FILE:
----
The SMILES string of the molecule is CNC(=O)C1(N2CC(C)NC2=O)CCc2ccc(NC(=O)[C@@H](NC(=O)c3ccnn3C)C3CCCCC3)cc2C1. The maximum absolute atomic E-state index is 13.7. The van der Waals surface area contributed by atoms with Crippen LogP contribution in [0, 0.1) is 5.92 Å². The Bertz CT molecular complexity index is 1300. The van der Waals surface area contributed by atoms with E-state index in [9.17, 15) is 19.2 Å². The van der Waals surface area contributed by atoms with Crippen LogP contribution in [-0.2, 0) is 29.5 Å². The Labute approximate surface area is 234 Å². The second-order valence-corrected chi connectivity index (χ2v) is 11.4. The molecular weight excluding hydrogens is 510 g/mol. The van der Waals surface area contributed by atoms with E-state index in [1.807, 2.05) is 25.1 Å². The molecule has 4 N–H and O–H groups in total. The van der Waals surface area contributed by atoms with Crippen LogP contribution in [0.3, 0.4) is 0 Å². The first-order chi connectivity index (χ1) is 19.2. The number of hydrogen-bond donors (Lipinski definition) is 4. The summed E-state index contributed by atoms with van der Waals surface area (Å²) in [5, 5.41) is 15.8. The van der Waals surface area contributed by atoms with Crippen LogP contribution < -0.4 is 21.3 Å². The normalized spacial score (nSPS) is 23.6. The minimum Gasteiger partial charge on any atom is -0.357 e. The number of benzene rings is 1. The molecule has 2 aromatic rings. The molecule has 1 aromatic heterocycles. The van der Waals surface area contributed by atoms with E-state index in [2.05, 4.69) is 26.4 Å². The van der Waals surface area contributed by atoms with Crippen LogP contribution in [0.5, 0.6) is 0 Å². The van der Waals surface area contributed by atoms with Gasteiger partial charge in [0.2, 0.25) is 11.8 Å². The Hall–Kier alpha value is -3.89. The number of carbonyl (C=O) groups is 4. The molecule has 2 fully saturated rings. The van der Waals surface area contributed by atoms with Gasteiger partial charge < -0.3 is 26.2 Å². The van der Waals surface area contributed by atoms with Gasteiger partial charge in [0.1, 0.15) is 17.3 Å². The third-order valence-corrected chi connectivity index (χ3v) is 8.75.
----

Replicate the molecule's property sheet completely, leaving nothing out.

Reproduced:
The SMILES string of the molecule is CNC(=O)C1(N2CC(C)NC2=O)CCc2ccc(NC(=O)[C@@H](NC(=O)c3ccnn3C)C3CCCCC3)cc2C1. The maximum absolute atomic E-state index is 13.7. The van der Waals surface area contributed by atoms with Crippen LogP contribution in [0, 0.1) is 5.92 Å². The Bertz CT molecular complexity index is 1300. The van der Waals surface area contributed by atoms with E-state index in [9.17, 15) is 19.2 Å². The van der Waals surface area contributed by atoms with Crippen LogP contribution in [-0.2, 0) is 29.5 Å². The Labute approximate surface area is 234 Å². The second-order valence-corrected chi connectivity index (χ2v) is 11.4. The molecular weight excluding hydrogens is 510 g/mol. The van der Waals surface area contributed by atoms with E-state index in [1.807, 2.05) is 25.1 Å². The molecule has 4 N–H and O–H groups in total. The van der Waals surface area contributed by atoms with Crippen LogP contribution in [0.3, 0.4) is 0 Å². The first-order chi connectivity index (χ1) is 19.2. The number of hydrogen-bond donors (Lipinski definition) is 4. The summed E-state index contributed by atoms with van der Waals surface area (Å²) in [5, 5.41) is 15.8. The van der Waals surface area contributed by atoms with Crippen LogP contribution < -0.4 is 21.3 Å². The normalized spacial score (nSPS) is 23.6. The minimum Gasteiger partial charge on any atom is -0.357 e. The number of benzene rings is 1. The molecule has 2 aromatic rings. The molecule has 1 aromatic heterocycles. The van der Waals surface area contributed by atoms with E-state index in [2.05, 4.69) is 26.4 Å². The van der Waals surface area contributed by atoms with Crippen LogP contribution in [0.5, 0.6) is 0 Å². The van der Waals surface area contributed by atoms with Gasteiger partial charge in [0.2, 0.25) is 11.8 Å². The Hall–Kier alpha value is -3.89. The number of carbonyl (C=O) groups is 4. The molecule has 2 fully saturated rings. The van der Waals surface area contributed by atoms with Gasteiger partial charge < -0.3 is 26.2 Å². The van der Waals surface area contributed by atoms with Gasteiger partial charge in [0.1, 0.15) is 17.3 Å². The third-order valence-corrected chi connectivity index (χ3v) is 8.75.